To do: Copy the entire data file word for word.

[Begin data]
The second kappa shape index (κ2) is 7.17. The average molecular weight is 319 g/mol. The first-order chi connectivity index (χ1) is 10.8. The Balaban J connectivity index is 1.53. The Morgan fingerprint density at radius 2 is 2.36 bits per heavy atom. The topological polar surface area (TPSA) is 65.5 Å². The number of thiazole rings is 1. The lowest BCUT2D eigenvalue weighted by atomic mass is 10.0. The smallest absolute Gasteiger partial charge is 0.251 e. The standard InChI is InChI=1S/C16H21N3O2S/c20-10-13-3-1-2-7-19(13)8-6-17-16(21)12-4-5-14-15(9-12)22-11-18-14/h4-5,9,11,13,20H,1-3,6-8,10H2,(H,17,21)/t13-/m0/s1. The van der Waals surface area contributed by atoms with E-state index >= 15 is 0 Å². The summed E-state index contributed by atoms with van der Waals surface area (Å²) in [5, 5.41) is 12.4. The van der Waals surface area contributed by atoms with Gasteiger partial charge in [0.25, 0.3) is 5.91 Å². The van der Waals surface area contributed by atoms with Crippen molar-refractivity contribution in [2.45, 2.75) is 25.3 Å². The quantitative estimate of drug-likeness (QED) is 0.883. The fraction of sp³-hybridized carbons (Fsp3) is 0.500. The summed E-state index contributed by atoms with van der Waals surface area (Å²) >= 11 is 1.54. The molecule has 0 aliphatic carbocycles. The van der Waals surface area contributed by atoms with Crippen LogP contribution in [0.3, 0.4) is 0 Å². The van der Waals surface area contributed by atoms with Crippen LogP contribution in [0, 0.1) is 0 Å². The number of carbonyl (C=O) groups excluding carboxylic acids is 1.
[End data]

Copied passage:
The second kappa shape index (κ2) is 7.17. The average molecular weight is 319 g/mol. The first-order chi connectivity index (χ1) is 10.8. The Balaban J connectivity index is 1.53. The Morgan fingerprint density at radius 2 is 2.36 bits per heavy atom. The topological polar surface area (TPSA) is 65.5 Å². The number of thiazole rings is 1. The lowest BCUT2D eigenvalue weighted by atomic mass is 10.0. The smallest absolute Gasteiger partial charge is 0.251 e. The standard InChI is InChI=1S/C16H21N3O2S/c20-10-13-3-1-2-7-19(13)8-6-17-16(21)12-4-5-14-15(9-12)22-11-18-14/h4-5,9,11,13,20H,1-3,6-8,10H2,(H,17,21)/t13-/m0/s1. The van der Waals surface area contributed by atoms with E-state index >= 15 is 0 Å². The summed E-state index contributed by atoms with van der Waals surface area (Å²) in [5, 5.41) is 12.4. The van der Waals surface area contributed by atoms with Gasteiger partial charge in [0.25, 0.3) is 5.91 Å². The van der Waals surface area contributed by atoms with Crippen molar-refractivity contribution in [2.45, 2.75) is 25.3 Å². The quantitative estimate of drug-likeness (QED) is 0.883. The fraction of sp³-hybridized carbons (Fsp3) is 0.500. The summed E-state index contributed by atoms with van der Waals surface area (Å²) >= 11 is 1.54. The molecule has 0 aliphatic carbocycles. The van der Waals surface area contributed by atoms with Crippen LogP contribution in [0.3, 0.4) is 0 Å². The van der Waals surface area contributed by atoms with Crippen LogP contribution in [0, 0.1) is 0 Å². The number of carbonyl (C=O) groups excluding carboxylic acids is 1.